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Dooley wants Vols in headlines for right reasons

Dooley wants Vols in headlines for right reasons
Dooley wants Vols in headlines for right reasons

Tennessee football coach Derek Dooley speaks with Bob Kesling on stage during the Vol Caravan stop in Union City.
Derek Dooley wants the University of Tennessee football program to be in the headlines again.
The Vol coach is insistent, however, on his players’ getting the right kind of press.
Dooley, in Union City Monday as part of the annual Coca-Cola Big Orange Caravan, acknowledged the multiple off-the-field issues of several UT players in the past few years.
He said progress has been made to improve the perception of the program and make those guilty of wrongdoings accountable.
“When you’re dealing with young people, it’s impossible to stay away completely from bad headlines,” the Tennessee coach said. “Young people are like all of us; they’ll always make mistakes.
“The important thing is how we and our program respond. We can’t compromise and we won’t, as far as our expectations of our players and young men. We have a lot of conversations about our expectations. We are challenged regularly of doing a better job of coaching players through the maturity process.”
The Volunteer head football coach, along with new Tennessee basketball skipper Cuonzo Martin and Daedra Charles-Furlow, director of character development for the Lady Vol basketball program, signed autographs and entertained a full house of Obion County University of Tennessee Alumni Chapter members and other supporters at the Hampton Centré.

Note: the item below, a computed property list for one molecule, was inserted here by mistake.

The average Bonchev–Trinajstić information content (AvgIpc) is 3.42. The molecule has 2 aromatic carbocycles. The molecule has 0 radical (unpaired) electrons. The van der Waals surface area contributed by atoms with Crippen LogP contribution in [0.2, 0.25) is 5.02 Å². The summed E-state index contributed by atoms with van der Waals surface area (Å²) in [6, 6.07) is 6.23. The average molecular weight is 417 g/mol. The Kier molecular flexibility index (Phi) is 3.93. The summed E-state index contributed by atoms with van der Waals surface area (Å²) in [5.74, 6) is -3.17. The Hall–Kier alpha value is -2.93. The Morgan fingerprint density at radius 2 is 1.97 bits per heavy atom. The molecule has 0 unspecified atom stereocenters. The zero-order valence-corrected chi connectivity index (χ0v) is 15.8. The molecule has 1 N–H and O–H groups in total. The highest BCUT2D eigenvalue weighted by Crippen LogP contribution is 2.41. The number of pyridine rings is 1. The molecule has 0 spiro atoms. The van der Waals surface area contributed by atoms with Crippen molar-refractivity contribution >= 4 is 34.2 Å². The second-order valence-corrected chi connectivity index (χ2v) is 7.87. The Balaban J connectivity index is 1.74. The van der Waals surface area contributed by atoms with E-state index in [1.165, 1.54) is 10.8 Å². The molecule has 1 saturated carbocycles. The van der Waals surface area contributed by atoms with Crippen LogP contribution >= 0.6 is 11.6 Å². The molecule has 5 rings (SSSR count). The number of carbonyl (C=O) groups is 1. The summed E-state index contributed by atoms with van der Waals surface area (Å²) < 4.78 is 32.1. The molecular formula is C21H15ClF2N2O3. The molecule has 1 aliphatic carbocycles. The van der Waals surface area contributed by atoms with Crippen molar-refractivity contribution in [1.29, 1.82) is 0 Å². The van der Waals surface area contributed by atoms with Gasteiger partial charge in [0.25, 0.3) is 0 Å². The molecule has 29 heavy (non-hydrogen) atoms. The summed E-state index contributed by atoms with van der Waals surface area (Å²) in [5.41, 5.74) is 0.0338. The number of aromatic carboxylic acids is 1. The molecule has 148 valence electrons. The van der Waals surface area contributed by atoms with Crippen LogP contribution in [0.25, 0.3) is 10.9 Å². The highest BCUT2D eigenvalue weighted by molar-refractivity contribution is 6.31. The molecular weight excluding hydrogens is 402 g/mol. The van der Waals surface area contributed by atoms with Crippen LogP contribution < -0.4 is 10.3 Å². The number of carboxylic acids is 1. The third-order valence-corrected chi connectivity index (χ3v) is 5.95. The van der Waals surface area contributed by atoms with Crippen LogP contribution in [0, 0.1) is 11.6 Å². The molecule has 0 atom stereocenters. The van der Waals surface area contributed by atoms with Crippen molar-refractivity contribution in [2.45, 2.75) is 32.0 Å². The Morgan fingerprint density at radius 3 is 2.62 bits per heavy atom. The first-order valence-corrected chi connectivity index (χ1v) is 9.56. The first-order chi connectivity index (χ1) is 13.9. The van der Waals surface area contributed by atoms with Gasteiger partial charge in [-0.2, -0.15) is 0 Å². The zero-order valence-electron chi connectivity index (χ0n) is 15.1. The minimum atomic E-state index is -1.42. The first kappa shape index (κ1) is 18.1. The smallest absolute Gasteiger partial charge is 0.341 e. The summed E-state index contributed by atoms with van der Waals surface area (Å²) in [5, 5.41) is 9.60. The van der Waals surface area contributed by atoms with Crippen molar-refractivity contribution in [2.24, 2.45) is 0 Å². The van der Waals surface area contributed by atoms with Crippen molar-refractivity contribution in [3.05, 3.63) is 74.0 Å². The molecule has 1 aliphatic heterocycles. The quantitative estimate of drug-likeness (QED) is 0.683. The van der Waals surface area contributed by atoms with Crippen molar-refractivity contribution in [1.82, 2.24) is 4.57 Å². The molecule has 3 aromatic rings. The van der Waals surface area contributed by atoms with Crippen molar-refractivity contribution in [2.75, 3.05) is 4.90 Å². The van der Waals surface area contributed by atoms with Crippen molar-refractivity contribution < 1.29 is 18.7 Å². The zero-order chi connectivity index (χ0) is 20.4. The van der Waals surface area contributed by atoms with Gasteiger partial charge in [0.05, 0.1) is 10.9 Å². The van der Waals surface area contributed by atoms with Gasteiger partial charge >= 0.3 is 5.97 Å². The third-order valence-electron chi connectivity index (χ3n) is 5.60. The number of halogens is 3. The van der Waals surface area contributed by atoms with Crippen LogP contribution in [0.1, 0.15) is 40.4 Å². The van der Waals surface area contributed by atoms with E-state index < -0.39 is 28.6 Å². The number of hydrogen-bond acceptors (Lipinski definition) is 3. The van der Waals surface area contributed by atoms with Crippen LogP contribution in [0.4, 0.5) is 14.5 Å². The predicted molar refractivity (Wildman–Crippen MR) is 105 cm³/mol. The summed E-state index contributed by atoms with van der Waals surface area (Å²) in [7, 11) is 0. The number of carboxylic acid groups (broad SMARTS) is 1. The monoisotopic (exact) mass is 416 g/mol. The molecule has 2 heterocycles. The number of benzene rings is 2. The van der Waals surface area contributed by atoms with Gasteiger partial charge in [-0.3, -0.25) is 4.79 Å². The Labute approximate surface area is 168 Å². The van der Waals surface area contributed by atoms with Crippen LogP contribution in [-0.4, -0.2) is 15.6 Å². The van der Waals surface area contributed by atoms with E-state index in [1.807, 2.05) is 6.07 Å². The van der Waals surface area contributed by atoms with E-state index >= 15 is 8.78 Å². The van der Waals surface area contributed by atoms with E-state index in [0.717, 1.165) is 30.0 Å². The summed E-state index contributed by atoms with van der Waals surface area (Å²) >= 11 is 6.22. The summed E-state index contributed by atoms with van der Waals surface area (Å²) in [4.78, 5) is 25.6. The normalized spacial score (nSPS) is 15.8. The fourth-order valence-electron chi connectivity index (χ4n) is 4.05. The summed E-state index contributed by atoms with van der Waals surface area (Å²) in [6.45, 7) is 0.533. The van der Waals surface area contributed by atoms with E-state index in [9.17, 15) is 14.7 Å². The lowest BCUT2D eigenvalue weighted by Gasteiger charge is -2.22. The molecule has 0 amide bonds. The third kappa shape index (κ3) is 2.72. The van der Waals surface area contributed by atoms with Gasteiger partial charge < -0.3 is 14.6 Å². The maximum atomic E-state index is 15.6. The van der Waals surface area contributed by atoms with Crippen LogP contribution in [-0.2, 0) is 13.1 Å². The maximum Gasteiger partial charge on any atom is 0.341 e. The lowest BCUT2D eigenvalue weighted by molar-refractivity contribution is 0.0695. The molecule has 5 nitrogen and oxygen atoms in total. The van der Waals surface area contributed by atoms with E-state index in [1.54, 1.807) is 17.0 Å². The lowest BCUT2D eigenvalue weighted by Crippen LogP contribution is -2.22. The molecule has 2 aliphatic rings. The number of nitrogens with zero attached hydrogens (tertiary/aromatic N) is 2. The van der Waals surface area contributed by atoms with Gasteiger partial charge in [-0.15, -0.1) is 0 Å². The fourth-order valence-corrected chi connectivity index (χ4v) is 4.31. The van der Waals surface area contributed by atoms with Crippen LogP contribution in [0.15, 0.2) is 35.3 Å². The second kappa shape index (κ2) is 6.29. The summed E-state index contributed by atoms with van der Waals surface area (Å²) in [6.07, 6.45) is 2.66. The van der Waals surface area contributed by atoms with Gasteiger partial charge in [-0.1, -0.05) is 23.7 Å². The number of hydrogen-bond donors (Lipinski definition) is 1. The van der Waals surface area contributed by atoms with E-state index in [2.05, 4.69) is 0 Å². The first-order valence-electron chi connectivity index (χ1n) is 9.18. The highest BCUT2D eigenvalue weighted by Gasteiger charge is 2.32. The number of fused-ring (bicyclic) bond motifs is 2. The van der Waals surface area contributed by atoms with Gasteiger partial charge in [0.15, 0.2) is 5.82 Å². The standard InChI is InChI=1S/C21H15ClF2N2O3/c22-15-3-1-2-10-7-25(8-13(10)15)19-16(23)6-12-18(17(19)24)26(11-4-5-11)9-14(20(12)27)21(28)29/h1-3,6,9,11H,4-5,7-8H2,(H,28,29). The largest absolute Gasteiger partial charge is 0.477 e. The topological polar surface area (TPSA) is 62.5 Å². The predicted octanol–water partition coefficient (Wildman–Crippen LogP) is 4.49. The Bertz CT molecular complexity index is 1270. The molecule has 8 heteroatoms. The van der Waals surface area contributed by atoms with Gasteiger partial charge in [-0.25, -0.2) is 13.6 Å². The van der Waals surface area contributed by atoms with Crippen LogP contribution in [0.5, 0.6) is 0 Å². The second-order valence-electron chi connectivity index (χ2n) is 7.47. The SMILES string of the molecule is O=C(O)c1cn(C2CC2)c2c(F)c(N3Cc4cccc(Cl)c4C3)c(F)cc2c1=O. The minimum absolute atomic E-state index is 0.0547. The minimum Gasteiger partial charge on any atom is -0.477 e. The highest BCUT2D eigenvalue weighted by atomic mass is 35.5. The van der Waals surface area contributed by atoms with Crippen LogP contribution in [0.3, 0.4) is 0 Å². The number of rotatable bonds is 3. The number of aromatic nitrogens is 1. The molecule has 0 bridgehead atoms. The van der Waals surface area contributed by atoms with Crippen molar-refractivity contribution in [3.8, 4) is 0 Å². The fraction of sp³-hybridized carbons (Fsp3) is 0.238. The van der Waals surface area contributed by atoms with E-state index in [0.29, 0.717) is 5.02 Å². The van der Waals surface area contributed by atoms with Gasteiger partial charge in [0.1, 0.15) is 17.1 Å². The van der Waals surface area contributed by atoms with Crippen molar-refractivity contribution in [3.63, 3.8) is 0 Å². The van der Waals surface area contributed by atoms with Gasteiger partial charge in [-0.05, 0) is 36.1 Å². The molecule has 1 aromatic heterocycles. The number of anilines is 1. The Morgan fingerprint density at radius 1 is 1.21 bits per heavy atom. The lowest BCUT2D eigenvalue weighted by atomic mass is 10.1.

Dooley says he continues to be amazed at the backing and interest of the Big Orange Nation in all sports — as evidenced by Monday’s turnout during the middle of the day.
“It’s something I saw on the outside when I was coaching at other places, but I couldn’t get a real taste of it until I became the coach at The University of Tennessee,” he said. “The passion our fans have for our school, our program and our kids rivals that of anybody in the country.”
Dooley, who admitted the Vol program is in much better shape in its current state than it was a year ago when he was a late hire for the controversial Lane Kiffin, who bolted for the University of Southern California, insists there’s still a ways to go before UT can be mentioned in college football’s upper echelon.
“Seventy percent of our players this fall will be either freshmen or sophomores, and that’s tough when you’re in the SEC,” he said after leading Tennessee on a four-game winning streak and to a bowl appearance in his first season that included many trying circumstances. “We’ve had two great recruiting classes, but they still have to develop into every-down players in the toughest conference in the country.
“I feel real good about our offensive line and think that’ll be a strength for us for several years if our young players continue to progress.”
Recently-concluded spring practices in Knoxville brought reports of “improvement every day” as his staff continued to strive for “consistent intensity and effort every day,” according to Dooley.
He said although Tyler Bray struggled miserably in the annual Orange and White game, the sophomore-to-be will remain the starter going into the fall.
“Tyler is still in the infancy stages of becoming a real good quarterback and the league will adjust how they prepare for him this fall. That, in turn, will force him to adjust and work on some different things. I like the way he’s worked in the offseason and in the spring, and we hope he can become a little bigger,” Dooley continued.
“The thing I’ve noticed — and this is true from the pee-wee level on up — the really good teams have good quarterback play. The teams that have the best quarterback play are the ones that usually win.”
Dooley has championed a “Vol For Life” cause, says he’ll continue to stress character, education, life skills and career development to all his Tennessee teams.
“We want their football experience to be positive one and for them to walk away with a degree and to be a better person,” the coach concluded. “More than anything, we’re about developing young people the right way.”
Sports editor Mike Hutchens can be contacted by e-mail at